early observations on historical linguistics

Aha! Not Sir William Jones after all, but rather Lord Monboddo, his correspondent, who suggested the following in a letter of 1789.

[I]f you can discover that central country from which all those nations, which you have named, have derived their affinity in language, manners and arts, which you observe, it will be a most wonderful discovery in the history of man. Of the three things I have named, by which the connection and relation of one nation to another is discovered, I hold Language to be the principal. […] And as it is the first of arts, so it is the most lasting, and one that travels the farthest, and is propagated to the most distant regions.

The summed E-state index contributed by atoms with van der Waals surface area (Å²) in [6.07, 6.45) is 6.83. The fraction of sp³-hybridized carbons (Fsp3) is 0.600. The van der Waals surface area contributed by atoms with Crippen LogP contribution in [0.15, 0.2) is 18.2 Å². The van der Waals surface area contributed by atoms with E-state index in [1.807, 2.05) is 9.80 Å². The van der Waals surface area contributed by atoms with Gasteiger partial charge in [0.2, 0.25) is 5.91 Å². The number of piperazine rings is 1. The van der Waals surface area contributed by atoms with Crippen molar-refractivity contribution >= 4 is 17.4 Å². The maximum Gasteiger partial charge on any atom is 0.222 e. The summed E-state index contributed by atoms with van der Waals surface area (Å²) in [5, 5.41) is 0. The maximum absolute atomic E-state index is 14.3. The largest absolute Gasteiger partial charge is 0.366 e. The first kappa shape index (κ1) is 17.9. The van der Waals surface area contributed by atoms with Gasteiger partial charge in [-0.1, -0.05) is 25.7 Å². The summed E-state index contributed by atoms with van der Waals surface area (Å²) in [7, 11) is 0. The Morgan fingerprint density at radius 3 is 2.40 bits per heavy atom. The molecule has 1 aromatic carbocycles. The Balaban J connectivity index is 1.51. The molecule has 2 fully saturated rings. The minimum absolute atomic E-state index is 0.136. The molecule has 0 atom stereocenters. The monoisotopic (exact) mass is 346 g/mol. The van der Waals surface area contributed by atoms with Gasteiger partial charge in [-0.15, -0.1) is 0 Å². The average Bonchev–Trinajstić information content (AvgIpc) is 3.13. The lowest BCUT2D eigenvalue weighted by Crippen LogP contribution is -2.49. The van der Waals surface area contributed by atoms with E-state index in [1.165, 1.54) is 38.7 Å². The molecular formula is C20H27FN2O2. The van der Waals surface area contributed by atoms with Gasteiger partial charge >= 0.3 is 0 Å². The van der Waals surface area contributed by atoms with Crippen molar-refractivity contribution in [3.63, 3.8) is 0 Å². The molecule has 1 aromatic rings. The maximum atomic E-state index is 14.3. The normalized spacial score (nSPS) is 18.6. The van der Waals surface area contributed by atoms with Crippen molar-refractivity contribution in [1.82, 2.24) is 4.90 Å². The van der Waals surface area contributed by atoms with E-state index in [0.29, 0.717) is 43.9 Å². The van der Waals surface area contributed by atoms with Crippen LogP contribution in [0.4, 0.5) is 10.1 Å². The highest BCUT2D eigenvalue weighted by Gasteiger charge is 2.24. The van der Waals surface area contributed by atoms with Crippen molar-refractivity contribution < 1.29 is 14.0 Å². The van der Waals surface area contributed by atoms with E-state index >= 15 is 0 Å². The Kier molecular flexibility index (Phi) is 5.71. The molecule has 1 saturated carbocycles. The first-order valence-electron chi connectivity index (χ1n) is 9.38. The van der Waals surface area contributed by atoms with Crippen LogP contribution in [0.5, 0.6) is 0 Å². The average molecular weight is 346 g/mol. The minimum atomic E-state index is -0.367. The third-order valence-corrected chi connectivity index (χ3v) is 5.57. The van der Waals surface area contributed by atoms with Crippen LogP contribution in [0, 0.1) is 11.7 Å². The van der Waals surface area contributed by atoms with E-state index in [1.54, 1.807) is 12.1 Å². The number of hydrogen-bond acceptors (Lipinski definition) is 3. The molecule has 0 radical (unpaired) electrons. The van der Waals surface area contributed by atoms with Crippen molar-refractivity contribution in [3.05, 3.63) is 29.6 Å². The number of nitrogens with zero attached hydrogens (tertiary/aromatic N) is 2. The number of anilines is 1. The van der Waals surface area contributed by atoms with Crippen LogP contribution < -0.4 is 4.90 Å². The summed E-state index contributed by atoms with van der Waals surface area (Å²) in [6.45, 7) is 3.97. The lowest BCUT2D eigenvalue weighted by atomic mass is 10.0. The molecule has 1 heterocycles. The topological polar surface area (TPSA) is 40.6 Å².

From Cannon (1968) in Am. Anth. [link]

Do read the wiki on Monboddo; he sounds an entertaining and erudite sort of thinker, and one of those minor Enlightenment figures who no doubt had more of an influence on the development of evolutionary thought than the standard textbooks give a hint of. 

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